For that matter, while there certainly are Democrats in this part of the state (this area is represented in Congress by either U.S. Rep. Mark Pocan (D–Madison) or Rep. Ron Kind (D–La Crosse), and Democrats do better in legislative races than they did 25 years ago), Democrats here aren’t as completely lacking in common sense as Democrats in the People’s Republic of Madison. Monroe’s state senator is mine too, Sen. Dale Schultz (R–Richland Center), though the Senate districts of Sen. Tim Cullen (D–Janesville) and Jon Erpenbach (D–Middleton) are within view of WEKZ’s stick. The list of Assembly representatives whose constituents will be able to hear Sly ranges from Rep. Sondy Pope (D–Middleton) on the left to Rep. Travis Tranel (R–Cuba City) on the right. (Politically, not geographically.) That means a significant percentage of Sly’s listeners will be people who believe every pejorative statement about the People’s Republic of Madison, as well as Milwaukee.
My opinion may be different from others since I occasionally popped up on Sly’s former show on the late WTDY. I listened to him more often (due to reasons of geography) when Sly was the morning man on WIBA-FM, where he interspersed classic rock with a daily segment called “Social Dilemma,” in which he debated an issue with listeners. He disagreed with listeners more conservative than himself, but not necessarily disrespectfully. The listeners he argued most with where those who (1) were more conservative with himself and (2) couldn’t communicate their views very well. (That was before sports talk host Jim Rome communicated his two rules of calling into his show: “Have a take, and don’t suck.”)
The amusing comment to Blaska’s story is:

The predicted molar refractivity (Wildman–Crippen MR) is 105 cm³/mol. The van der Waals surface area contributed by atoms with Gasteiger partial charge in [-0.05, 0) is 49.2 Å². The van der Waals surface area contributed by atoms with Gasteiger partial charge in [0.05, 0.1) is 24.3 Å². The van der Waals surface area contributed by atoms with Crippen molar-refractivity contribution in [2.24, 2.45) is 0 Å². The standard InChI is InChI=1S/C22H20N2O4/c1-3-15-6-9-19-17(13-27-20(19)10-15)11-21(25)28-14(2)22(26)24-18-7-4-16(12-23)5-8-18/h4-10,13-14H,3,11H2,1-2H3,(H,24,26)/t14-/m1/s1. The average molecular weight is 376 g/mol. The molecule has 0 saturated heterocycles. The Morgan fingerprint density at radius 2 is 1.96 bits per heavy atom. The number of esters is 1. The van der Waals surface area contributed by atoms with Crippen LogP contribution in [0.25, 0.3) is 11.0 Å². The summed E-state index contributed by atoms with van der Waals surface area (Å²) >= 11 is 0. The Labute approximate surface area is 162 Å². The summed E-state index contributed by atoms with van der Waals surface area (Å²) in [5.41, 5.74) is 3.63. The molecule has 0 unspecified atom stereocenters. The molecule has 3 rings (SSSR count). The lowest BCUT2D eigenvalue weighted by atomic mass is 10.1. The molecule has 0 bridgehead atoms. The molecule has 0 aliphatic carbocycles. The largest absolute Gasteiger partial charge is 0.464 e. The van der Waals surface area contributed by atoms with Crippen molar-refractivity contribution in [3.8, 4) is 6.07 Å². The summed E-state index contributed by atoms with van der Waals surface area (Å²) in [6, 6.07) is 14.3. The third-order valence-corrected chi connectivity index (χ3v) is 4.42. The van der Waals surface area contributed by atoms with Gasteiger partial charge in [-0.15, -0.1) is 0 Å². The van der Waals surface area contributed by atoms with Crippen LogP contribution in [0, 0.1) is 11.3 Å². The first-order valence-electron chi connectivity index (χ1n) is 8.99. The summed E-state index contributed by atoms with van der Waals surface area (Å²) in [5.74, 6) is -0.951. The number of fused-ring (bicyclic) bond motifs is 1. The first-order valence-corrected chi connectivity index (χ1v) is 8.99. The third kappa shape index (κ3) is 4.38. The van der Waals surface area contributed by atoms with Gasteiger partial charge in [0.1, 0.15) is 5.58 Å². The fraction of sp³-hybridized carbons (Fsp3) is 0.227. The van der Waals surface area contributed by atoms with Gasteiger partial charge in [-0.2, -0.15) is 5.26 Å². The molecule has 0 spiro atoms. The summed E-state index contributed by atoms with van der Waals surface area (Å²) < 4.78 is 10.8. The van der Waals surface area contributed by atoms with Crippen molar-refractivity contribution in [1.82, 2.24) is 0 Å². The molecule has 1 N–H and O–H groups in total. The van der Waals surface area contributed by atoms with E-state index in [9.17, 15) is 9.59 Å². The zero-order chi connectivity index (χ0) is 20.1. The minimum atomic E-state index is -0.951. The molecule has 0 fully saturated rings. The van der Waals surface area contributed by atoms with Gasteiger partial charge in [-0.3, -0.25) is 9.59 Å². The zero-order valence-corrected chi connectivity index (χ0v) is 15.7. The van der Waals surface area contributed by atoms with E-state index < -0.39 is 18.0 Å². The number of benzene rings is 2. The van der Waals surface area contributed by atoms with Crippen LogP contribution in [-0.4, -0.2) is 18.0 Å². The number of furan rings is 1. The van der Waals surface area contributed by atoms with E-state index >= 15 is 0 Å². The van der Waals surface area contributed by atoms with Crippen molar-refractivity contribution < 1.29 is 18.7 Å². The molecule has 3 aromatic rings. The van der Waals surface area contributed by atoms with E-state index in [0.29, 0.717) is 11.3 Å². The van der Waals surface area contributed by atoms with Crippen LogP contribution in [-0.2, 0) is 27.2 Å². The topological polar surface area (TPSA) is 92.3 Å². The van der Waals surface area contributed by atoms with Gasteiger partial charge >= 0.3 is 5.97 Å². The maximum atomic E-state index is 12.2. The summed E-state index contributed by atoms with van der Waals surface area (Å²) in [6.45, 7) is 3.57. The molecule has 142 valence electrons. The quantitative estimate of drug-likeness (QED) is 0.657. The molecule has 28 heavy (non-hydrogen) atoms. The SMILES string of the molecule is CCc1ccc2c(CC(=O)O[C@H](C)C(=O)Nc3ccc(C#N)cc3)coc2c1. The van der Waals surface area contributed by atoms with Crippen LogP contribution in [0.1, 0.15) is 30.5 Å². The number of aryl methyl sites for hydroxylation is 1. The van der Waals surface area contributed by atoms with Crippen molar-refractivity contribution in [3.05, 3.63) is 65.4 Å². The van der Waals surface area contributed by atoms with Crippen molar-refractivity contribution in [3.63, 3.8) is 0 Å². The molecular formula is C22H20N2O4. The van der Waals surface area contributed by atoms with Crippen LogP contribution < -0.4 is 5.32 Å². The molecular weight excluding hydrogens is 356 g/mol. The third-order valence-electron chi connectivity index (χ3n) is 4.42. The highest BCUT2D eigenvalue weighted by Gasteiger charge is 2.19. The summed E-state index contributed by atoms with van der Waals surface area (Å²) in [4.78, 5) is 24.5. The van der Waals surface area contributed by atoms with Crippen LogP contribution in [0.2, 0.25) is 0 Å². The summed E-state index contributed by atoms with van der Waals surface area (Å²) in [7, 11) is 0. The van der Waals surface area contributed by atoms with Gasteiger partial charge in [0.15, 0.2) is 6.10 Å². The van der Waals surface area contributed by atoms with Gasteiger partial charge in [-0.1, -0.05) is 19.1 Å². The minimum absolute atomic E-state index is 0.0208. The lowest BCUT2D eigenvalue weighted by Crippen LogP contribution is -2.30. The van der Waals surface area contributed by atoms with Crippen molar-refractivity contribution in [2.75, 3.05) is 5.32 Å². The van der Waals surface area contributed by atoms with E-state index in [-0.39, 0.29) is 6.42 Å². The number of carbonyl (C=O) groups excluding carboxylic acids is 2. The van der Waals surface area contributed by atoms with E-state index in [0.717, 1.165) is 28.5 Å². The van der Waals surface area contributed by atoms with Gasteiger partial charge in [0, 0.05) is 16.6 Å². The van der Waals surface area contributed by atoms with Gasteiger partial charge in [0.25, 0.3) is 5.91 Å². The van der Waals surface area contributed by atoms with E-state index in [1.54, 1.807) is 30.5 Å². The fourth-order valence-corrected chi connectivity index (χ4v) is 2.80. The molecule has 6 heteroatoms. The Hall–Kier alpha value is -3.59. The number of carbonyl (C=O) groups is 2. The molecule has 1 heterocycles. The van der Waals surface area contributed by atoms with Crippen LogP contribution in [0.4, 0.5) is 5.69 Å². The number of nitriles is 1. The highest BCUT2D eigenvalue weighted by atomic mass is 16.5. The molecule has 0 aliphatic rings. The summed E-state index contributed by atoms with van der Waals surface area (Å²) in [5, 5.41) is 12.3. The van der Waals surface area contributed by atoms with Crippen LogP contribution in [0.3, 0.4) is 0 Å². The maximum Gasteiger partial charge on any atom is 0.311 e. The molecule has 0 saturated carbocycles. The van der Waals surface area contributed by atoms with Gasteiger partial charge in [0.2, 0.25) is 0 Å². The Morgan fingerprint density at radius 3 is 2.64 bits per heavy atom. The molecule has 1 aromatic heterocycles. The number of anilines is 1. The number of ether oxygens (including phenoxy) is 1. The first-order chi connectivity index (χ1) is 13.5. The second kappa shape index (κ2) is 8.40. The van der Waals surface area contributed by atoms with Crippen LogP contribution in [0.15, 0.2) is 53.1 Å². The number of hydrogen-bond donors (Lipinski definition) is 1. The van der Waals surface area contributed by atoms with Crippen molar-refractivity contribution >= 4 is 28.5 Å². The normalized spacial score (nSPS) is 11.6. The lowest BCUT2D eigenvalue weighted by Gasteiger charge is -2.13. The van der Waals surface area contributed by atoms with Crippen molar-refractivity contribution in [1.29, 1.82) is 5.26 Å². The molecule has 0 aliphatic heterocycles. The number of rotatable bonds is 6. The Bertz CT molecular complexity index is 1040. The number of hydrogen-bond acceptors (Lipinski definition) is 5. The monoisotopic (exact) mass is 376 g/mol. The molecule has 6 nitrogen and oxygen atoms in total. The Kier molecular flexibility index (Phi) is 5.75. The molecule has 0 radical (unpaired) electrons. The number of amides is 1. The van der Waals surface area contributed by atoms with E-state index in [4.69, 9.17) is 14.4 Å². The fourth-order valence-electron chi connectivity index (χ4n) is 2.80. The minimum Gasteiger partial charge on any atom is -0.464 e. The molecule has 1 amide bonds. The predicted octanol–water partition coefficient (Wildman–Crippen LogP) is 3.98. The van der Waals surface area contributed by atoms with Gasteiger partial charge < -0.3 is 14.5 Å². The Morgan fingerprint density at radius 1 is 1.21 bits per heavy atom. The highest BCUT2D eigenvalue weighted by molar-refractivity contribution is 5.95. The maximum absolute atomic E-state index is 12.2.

I lived in Green County–among the most well-armed counties in the state, if not the nation. On this stand alone, Sly in Green County will go over like a fart in church.
The thing you must realize is that radio is a business, and it is more of a bottom-line business than many. WEKZ is not owned by one of the radio giants like Clear Channel (owner of Sly’s former employer, WIBA-FM in Madison) or Cumulus (which owns several radio stations within Wisconsin ears). WEKZ’s owner also owns four other radio stations in the area. That’s all. So first, obviously Sly came for the right price in WEKZ’s opinion. Secondly, Sly didn’t last as long in radio as he has without knowing his audience and what he’s doing. The egregious violations of taste Blaska chronicled could have been stopped by Sly’s most recent employer, the former WTDY, by telling him to knock it off or firing him. Sly was fired as the result of a decision to switch from news–talk to sports talk, not because of anything he said on the air.
This seems like a departure for WEKZ. While some of its stations have some talk programming, which is typical for a market that size (as is local news and sports), the company’s stations play oldies (WEKZ-FM), rock, country and easy listening. So I’ll be curious about whether Sly’s new show is all talk, or talk and music, or less political over the air with the website for more overtly political bonus content. One wonders how many of the advertisers on Sly’s WTDY show will migrate south-southwestward given that few of their current or potential future customers seem likely to be that far away from Madison.
The other issue Sly will have to deal with is that outside of the Madison–Milwaukee axis, politics is not the be-all and end-all of life as it is in the People’s Republic of Madison. Unions aren’t very popular here, even among their supposed beneficiaries, blue-collar workers. It may well be that, as someone I know in radio predicted, his WEKZ job is something to do on his way to a bigger market.
Which doesn’t mean it won’t be interesting listening:
“He knows his audience may be a little different,” McConnell told me. “He may have to tone it down a smidge. But as he says, he’s still got to be Sly.”
Fasten your seatbelts, radio listeners.